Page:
The Maryland Association of Nonprofits, which awards a "seal of excellence" to state charities that survive a rigorous certification process, plans to announce tomorrow that it will expand the program to nonprofits nationwide.

The association, which represents 1,500 Maryland charities, gives the seal to groups that go beyond legal requirements in monitoring their operations and that regularly assess their services, train and evaluate volunteers and limit solicitations of their donors. The six-year-old program has spread to five other states, and association officials said they plan to establish an Institute of Excellence in Baltimore so nonprofits across the country can participate.

"This is about making sure that respectable organizations get better, so the public trust . . . is deserved," said Peter Berns, executive director of the Maryland association.

The expanded program is one of several efforts by nonprofit groups to raise accountability in the charitable world, which has been rocked by recent scandals, so that legislators won't impose it from outside. At a hearing last week into charitable fraud, Senate Finance Committee Chairman Charles E. Grassley (R-Iowa) said he plans to introduce legislation to tighten nonprofit oversight and require charities to re-apply for nonprofit status every five years.

"If the [nonprofit] sector does not start to self-regulate," warned Paul Light, a New York University professor of public service who is advising the Maryland Association of Nonprofits on its initiative, "it's going to end up in a world of pain," with expensive new federal and state regulations.

Light said his new golden rule for nonprofits is, "Do unto yourself before Congress does unto you."

This year, Independent Sector, a Washington-based group that represents nonprofits and charitable foundations nationally, wrote a code of ethics that it is urging nonprofits to adopt. The code requires nonprofits to define their missions clearly and ensure that employee compensation is reasonable and appropriate, among other measures. The Council on Foundations, which represents 2,000 U.S. foundations, is reworking the ethics and accountability standards that its members are required to sign, said Dot Ridings, its president and chief executive.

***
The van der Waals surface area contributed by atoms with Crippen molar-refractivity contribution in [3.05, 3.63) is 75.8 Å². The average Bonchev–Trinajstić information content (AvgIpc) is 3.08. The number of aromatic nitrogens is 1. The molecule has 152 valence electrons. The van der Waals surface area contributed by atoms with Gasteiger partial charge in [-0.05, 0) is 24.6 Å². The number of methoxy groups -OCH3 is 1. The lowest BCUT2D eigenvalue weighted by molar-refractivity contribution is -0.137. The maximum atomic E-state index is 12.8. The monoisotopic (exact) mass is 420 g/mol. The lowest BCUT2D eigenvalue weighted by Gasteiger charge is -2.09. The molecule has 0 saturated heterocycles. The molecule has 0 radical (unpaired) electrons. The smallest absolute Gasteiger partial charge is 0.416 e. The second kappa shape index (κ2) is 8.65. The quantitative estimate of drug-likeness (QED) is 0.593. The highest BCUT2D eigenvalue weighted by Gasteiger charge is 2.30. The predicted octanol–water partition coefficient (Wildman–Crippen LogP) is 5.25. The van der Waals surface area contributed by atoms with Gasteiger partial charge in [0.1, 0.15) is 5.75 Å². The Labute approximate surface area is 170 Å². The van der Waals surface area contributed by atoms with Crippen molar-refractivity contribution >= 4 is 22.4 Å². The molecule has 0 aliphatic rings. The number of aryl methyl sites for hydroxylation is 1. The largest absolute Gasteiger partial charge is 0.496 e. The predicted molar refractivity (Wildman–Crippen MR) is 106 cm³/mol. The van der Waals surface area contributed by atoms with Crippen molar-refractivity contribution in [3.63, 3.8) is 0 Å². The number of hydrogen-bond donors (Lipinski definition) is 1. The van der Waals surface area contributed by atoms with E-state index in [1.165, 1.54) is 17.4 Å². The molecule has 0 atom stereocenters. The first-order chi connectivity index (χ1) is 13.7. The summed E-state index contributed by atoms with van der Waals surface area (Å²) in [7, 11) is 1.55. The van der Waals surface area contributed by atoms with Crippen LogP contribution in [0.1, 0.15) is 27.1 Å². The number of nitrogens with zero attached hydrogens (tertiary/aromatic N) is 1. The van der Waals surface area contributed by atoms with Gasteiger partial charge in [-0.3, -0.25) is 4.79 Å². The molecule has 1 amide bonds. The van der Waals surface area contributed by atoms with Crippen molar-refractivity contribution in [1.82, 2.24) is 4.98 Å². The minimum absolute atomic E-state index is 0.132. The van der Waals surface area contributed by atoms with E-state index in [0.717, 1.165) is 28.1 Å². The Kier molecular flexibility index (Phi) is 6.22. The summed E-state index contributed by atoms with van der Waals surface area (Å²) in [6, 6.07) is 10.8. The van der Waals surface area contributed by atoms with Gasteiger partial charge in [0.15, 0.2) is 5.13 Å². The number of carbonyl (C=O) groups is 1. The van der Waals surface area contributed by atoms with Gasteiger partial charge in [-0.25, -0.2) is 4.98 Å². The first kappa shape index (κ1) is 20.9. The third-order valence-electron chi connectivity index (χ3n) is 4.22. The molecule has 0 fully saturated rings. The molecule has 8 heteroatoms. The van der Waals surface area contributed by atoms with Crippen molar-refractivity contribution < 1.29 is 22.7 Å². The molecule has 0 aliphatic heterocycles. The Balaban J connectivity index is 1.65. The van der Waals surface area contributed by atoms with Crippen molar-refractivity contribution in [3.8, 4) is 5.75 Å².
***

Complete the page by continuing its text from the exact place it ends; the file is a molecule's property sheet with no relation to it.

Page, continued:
But the new standards and ethics codes are being greeted skeptically by some charity-watchdog groups and legislators, who have said the rules do little to close bad charities that choose not to abide by the voluntary guidelines.

Standards in the nonprofit sector "can be an important tool to encourage charities to embrace best practices and good governance," Grassley said in a statement. "However, there's a limit to what solely voluntary [standards] can achieve."

Many nonprofit groups agree.

"We are a membership association, and our members are the ones to whom we are responsible," Ridings said, adding that if foundations are going to cheat, "why would they want to belong to an organization like ours?"

Nonetheless, nonprofit groups have said their programs teach charity executives how to run well-managed, ethical organizations; reassure donors that their dollars are being well-spent; and generally raise the performance bar for the nonprofit sector.

To help its charities meet the standards, the Maryland Association of Nonprofits offers workshops, instructional literature and management aid. A charity applying for the seal must complete a five-inch-thick application, Berns said. The association's review panel also examines such material as three years of minutes from the group's board meetings, financial statements and fundraising material.

The charities that achieve all 55 association standards earn the right to display the association's seal of excellence -- a box with a check mark in it. The association's national Standards for Excellence Institute in Baltimore will teach nonprofit associations in other states to set up similar programs and certify nonprofits in states that lack such programs.

Although more than 1,000 of the Maryland association's members have taken workshops or otherwise used the association's educational programs, only 48 charities have earned the seal since the program was instituted in 1998.

An additional 100 nonprofits are close to being awarded the seal, Berns said.

But he acknowledged that earning that honor is not easy: "We have come to understand that we have created a very rigorous process for groups to go through."

It took the Alzheimer's Association's Greater Maryland Chapter almost a year to earn its seal, said Cass Naugle, the chapter's executive director, adding that the process was worthwhile because it forced the organization to examine every aspect of its operation.

But the process isn't foolproof. This year, a Baltimore AIDS group, the Health Education Resource Organization, which earned the association's seal in 2001, found itself in trouble when its executive director, Leonardo R. Ortega, was accused of misusing funds and hiring a personal trainer at the group's expense.

An internal review cleared Ortega, who said his employment contract permitted him to bill the organization for a personal trainer. But several board and staff members resigned, and Baltimore officials have asked the FBI to look into the group's use of federal funds.